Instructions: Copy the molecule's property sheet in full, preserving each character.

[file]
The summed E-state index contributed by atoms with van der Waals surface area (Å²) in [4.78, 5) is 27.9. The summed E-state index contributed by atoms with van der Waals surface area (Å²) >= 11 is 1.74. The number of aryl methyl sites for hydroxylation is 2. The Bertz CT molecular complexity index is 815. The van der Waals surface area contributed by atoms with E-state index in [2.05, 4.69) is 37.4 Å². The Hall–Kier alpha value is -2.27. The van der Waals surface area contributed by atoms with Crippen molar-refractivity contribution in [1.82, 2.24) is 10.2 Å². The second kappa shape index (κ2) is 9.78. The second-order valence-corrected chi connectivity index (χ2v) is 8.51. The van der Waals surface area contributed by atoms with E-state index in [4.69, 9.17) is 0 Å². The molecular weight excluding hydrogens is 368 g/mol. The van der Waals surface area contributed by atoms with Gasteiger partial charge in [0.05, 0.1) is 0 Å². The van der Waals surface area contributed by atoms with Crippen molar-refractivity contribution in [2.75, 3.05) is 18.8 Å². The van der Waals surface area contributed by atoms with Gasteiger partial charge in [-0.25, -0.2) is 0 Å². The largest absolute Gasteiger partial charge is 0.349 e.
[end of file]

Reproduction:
The summed E-state index contributed by atoms with van der Waals surface area (Å²) in [4.78, 5) is 27.9. The summed E-state index contributed by atoms with van der Waals surface area (Å²) >= 11 is 1.74. The number of aryl methyl sites for hydroxylation is 2. The Bertz CT molecular complexity index is 815. The van der Waals surface area contributed by atoms with E-state index in [2.05, 4.69) is 37.4 Å². The Hall–Kier alpha value is -2.27. The van der Waals surface area contributed by atoms with Crippen molar-refractivity contribution in [1.82, 2.24) is 10.2 Å². The second kappa shape index (κ2) is 9.78. The second-order valence-corrected chi connectivity index (χ2v) is 8.51. The van der Waals surface area contributed by atoms with E-state index in [4.69, 9.17) is 0 Å². The molecular weight excluding hydrogens is 368 g/mol. The van der Waals surface area contributed by atoms with Gasteiger partial charge in [0.05, 0.1) is 0 Å². The van der Waals surface area contributed by atoms with Crippen molar-refractivity contribution in [2.75, 3.05) is 18.8 Å². The van der Waals surface area contributed by atoms with Gasteiger partial charge in [-0.25, -0.2) is 0 Å². The largest absolute Gasteiger partial charge is 0.349 e.